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Toronto is a world-class film city. We have so much going on in the film department all the time, but not every awesome film event, screening or even theatre is readily accessible (or affordable) to everyone in the city. If you live outside the downtown core it can be difficult to find quality film events in your area.

Enter Emily Reid, a local cultural programmer and Torontonian who created the Christie Pits Film Festival. Now in its third year, the festival — a free series of films that screen in beautiful Christie Pits Park — has screened eight films to over 3,000 people.

This year’s festival runs from July 14 to August 4, with films like The Last Waltz (July 28) and That Thing You Do! (August 4) yet to screen.

Reid took a few minutes out of her busy schedule to chat to us about the Festival.

Describe the event in 10 words or less.

A free, curated film program in Christie Pits Park.

What is the Christie Pits Film Festival?

CPFF is a free film festival that occurs weekly on Sundays during the summer in the natural amphitheatre of Christie Pits Park. The festival features a handful of curated screenings around an annual theme. This year, the program is titled “Hits in the Pits: outdoor movies about the rise and fall of great bands”. New this year, we are screening local shorts and music videos by Toronto musicians and filmmakers before the feature films.

How did this summer film series come to be?

When I moved to Toronto four years ago, I fell in love with Christie Pits Park. Having always been a fan of outdoor films – a fantastic way of getting cinephiles together while taking advantage of our few warm summer nights – I knew immediately that Christie Pits was a perfect location for an outdoor screening series.

Also, at the time I had recently completed my MA in Cinema Studies, and I was a budding film programmer so this was a fantastic project for me professionally.

I started the festival from the ground up, learning the steps along the way and securing funding simultaneously. In 2011, the festival’s first year, we had two screenings. It has grown ever since.

What makes the Christie Pits Film Festival stand out from other film events in Toronto?

There’s something very magical and nostalgic about seeing movies in a beautiful park. We capitalize just a bit on the nostalgia factor in our programming choices, bridging the gap between popular cult films and critical favourites.

Though there are several outdoor festivals in the city, few are in parks and none are in the Bloor west neighborhood. I wanted to create accessible outdoor programming for people in this neighborhood, on weekends.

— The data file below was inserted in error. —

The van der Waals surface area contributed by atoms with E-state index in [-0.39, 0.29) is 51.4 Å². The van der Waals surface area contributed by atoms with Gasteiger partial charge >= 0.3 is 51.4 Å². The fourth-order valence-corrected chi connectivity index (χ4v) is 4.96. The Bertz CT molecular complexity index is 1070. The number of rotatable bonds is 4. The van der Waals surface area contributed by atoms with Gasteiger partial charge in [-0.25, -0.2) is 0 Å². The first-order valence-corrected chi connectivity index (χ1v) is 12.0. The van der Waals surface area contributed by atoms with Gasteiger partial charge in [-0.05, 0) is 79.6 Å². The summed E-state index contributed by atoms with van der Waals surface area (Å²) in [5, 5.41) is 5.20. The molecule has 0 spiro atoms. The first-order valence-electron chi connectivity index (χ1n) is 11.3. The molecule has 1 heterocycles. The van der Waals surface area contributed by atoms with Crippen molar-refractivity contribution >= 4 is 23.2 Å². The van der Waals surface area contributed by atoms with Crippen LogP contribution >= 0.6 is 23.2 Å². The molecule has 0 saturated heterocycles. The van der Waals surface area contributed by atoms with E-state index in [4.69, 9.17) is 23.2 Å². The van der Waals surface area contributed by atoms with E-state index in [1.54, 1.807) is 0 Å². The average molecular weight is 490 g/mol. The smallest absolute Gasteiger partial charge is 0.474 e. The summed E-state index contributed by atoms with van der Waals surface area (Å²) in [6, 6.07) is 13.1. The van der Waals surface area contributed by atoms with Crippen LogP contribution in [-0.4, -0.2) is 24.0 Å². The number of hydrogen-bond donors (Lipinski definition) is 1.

What can we look forward to in the remaining events?

Our first few screenings have had fantastic crowds! Our second-last screening, The Last Waltz this Sunday evening, promises to bring a great crowd for this gem by Martin Scorsese. Because our opening night screening of That Thing You Do! was unfortunately rained out on July 7, we have rescheduled it as our closing night screening on August 4!

What does your role as Festival Director entail and why do you enjoy it?

My role as Festival Director means that I oversee everything. Because we don’t have the funding for salaries – yet – I used to run every aspect of the festival by myself, with the exception of the fantastic graphic design that my friend Nikin Nagewadia has done since the beginning. This year, though, I’ve been very lucky to have the help of two more people who have helped me put the festival together. It’s becoming too big for just one person!

What can we look forward to at the next Christie Pits Film Festival?

We’ve already begun programming next summer’s festival! I can’t share our secrets yet, but I can say that we hope to incorporate the park setting in the program in an even more significant way next year.

What’s your hope for the future of the festival?

I hope we can keep growing! Our audience has proven to us that they’ll come out in large numbers for our screenings, so we’re doing something right! Next year’s challenge, though: figure out how to pay our staff so we can be a more sustainable festival.

The Christie Pits Film Festival runs from July 14 to August 4, 2013. Check their website for more details about this fun (and free) event.

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